Few industries have a reputation for being as traditional or even old-fashioned as the legal profession but things are changing, especially in the Irish legal sector. Substantial amounts of new legislation over the past two decades have led to regular shake-ups of the system, changing case law and new bases for precedent – innovation has become commonplace. Technology is just one more way for the Irish legal profession to remain confident about its performance and to enhance what it offers both to clients and to its own members. Here are just three key ways that technology can allow the Irish law firms to succeed.
Cybersecurity is crucial for the legal profession
Apart from accountants and doctors, lawyers and solicitors hold the most sensitive information about their clients of almost any profession – which makes them a natural target for cyber-attack. Numerous reports predict that the costs associated with cyber-attacks could reach $6 trillion globally by 2021.
Installing and using the best technology doesn’t just provide protection from these attacks, but it is likely to generate new business from tech-savvy clients who are themselves already engaged with technology and want a legal partner who is similarly tooled up.
Firms that fail to address their own cyber security are considerably more likely to be left behind by the ever-increasing number of their clients adopting a data security approach. Firms that ignore the trends in IT can also end up with less engaged and disinterested employees at all levels, stuck doing mundane tasks that could otherwise be automated.
If cybersecurity is a concern for your legal firm please read our in-depth article on what risks to look for and how to address them.
Technological innovation may help reduce real world uncertainty
Brexit is here – and it already hurts. Case law is just one area in which uncertainty has reached maximum levels and over the next five years, what is termed ‘English law’ will become a much more piecemeal process. For Irish legal firms, everything from the domicile of Irish airlines like Ryanair through to the potential disruptive impact on commercial contracts (for example the position of force majeure and the doctrine of frustration in allowing organisations to claim contracts have been made void) all the way through to family law, may be called into question.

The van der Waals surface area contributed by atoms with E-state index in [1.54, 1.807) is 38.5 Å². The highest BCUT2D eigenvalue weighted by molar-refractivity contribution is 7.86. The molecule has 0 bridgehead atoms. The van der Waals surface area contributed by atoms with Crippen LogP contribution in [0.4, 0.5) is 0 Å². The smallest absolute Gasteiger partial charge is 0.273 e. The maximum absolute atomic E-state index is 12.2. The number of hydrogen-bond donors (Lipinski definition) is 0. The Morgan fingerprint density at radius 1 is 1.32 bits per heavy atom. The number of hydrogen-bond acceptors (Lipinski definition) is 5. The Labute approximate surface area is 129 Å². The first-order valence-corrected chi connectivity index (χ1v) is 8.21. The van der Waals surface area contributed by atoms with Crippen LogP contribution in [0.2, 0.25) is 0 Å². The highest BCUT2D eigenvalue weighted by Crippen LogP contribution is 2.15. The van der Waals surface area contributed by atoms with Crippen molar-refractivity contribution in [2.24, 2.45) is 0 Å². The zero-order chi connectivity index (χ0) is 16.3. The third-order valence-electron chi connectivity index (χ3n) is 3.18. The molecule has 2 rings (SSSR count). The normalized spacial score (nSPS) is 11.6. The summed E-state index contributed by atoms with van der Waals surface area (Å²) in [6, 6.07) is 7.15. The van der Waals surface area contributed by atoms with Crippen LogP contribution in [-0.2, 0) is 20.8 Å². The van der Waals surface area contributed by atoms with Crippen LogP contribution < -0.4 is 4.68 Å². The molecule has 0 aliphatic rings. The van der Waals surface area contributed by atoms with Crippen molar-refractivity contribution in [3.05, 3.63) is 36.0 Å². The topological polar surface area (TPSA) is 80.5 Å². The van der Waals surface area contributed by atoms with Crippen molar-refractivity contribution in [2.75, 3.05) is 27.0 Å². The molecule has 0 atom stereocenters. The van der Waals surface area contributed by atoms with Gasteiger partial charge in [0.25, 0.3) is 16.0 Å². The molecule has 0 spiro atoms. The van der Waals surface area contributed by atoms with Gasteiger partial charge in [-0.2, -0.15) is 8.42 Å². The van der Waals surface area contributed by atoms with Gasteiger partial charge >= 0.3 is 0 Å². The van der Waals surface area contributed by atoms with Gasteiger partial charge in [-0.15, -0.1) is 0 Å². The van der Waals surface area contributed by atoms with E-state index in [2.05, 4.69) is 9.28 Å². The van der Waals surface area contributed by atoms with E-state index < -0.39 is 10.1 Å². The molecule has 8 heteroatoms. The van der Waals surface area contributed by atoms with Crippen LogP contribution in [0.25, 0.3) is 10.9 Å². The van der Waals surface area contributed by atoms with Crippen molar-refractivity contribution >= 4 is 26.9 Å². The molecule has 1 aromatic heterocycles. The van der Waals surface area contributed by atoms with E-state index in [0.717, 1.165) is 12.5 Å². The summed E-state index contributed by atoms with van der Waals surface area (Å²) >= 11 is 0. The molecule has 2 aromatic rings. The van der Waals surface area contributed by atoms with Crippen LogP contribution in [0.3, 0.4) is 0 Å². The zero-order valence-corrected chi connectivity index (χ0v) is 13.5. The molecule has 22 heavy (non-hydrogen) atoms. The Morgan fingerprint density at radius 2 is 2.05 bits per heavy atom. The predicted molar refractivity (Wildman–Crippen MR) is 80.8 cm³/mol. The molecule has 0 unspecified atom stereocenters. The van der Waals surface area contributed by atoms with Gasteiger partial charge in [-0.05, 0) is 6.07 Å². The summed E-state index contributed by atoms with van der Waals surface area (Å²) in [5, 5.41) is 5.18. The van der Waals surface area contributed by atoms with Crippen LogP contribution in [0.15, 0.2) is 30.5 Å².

As a result, firms using technology to work smarter and faster are going to benefit immensely as they will be able to change direction more rapidly, institute understanding of new legislation via technology and move forward with offerings to clients based on substantially faster incorporation and response to new positions.
Technology is an aid to talent identification, development and retention
Perhaps one of the biggest ways that Irish legal firms benefit from employing new technology is in their employment patterns. Not only do new law graduates want to work for organisations that are forward thinking and creative, they are aware of the risks of technology failure in a way their older colleagues may not be. Few lawyers want to work in firms that may have weak cybersecurity as it means being exposed to personal risk and reputational damage.
So, for those seeking to hire the cream of the latest crop, being technology aware is important. Developing and retaining excellence is also technology led – firms that are willing to engage with new technology are also likely to be innovative in other ways, giving all their employees a constant stream of engaging, rewarding work and the opportunity to grow, learn and develop.
In conclusion, technology supports growth, provides stability and helps retain talent – three pillars that any legal firm relies on to maintain its position and to develop in the future.